I have two specific questions for Mrs Ashton. First of all, although the remit of the European External Action Service should be limited, the Service must take one task very seriously: it has to stand up for Christians who are being persecuted. Therefore, establish a separate unit within the Service that will be responsible for this.
Secondly, the European Union has signed bilateral agreements with all those countries. Freeze those agreements, put them on ice this very day! Squeeze those governments’ wallets until they demonstrate that they have made conditions safer for Christians.
I would like to hear your reply to these two specific questions of mine.
Marie-Christine Vergiat (GUE/NGL). – (FR) Mr President, the Confederal Group of the European Unified Left – Nordic Green Left did not participate in the resolution put before us today.
We, of course, condemn all acts of terrorism, irrespective of who the perpetrators or victims are and of where they are carried out. However, our group’s members firmly believe in secular principles and a secular society. We therefore naturally condemn blasphemy. This means that we believe strongly in freedom of thought, freedom of conscience and freedom of religion, which includes the freedom to believe or not to believe, to choose one’s religion, change religion and to freely practise the religion of one’s choosing regardless of which religion that is.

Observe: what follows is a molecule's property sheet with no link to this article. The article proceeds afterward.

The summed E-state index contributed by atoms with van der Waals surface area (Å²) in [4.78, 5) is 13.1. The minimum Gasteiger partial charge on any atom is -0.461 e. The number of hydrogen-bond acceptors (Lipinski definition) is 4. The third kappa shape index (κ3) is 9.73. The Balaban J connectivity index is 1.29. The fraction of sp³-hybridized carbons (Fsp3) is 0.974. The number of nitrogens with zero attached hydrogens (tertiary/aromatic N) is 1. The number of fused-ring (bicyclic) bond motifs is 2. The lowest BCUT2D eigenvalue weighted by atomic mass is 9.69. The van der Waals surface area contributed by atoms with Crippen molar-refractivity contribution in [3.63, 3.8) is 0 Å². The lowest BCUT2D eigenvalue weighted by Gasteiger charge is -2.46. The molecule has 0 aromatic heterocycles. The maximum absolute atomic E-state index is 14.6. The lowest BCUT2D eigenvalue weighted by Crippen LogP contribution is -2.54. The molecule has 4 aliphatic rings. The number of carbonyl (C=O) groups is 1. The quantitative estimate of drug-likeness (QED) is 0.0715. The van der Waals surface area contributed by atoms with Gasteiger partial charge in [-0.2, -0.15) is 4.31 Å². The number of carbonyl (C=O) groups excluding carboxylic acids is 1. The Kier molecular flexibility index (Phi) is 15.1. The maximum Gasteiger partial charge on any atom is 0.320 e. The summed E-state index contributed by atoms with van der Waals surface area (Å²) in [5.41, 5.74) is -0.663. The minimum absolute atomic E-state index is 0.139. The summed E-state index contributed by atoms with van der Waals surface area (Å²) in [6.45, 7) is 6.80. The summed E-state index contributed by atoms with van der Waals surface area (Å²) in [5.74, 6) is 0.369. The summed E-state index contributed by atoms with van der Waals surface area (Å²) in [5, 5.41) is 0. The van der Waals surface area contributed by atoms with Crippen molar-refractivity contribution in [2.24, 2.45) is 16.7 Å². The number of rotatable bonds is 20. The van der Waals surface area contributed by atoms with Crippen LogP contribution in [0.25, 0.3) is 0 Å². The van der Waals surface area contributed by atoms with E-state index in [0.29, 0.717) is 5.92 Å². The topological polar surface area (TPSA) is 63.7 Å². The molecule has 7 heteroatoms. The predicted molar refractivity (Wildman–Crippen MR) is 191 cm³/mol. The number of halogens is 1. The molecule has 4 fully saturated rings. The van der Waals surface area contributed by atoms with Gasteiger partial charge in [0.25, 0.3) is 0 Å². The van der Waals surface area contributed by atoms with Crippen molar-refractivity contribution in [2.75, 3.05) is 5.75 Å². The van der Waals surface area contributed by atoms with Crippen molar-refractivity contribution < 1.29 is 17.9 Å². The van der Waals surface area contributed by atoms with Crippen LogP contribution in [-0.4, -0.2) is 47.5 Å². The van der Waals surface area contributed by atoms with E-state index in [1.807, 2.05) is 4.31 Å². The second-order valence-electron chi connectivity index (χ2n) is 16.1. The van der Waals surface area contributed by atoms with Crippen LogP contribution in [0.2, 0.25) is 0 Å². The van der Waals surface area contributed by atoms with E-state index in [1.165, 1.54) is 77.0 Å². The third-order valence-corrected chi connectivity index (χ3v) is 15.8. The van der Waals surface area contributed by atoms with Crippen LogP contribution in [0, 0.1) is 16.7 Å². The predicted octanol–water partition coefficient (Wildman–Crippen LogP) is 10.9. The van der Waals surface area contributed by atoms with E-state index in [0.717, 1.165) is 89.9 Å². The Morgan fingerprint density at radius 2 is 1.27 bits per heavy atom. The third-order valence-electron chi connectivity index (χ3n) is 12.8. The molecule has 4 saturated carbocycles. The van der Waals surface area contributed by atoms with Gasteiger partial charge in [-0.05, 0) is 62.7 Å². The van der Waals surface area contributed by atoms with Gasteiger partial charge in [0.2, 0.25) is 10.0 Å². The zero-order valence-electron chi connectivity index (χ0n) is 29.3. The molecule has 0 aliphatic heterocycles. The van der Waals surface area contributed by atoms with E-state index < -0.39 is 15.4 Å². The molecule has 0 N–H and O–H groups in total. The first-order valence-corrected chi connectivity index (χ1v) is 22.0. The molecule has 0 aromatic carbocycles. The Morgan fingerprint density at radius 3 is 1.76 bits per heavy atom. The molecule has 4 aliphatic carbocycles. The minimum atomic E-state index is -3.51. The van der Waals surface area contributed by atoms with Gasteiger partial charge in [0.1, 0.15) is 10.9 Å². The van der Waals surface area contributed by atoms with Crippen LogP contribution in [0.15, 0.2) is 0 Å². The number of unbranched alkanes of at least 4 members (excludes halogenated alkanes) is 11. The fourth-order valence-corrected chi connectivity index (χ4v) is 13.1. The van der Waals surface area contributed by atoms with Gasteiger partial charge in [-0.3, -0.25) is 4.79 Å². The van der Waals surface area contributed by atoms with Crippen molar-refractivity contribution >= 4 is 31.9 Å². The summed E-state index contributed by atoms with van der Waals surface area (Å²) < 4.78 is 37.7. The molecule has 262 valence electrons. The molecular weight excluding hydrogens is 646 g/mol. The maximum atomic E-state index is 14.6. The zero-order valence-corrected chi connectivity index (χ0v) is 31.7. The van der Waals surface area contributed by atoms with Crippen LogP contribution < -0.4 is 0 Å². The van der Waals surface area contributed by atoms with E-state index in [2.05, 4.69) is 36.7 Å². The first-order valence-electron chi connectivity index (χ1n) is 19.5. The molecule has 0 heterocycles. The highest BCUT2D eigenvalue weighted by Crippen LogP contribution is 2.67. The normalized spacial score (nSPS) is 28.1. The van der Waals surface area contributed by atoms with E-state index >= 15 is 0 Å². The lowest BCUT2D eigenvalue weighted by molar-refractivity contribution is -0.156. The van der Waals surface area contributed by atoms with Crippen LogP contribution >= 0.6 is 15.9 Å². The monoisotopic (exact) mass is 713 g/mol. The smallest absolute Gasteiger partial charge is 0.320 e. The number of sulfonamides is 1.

It also means that we are firmly committed to the separation between religion and politics and we condemn the rise of fundamentalism in Europe and elsewhere, which is often a response to social unrest and the inability of public policy to address it.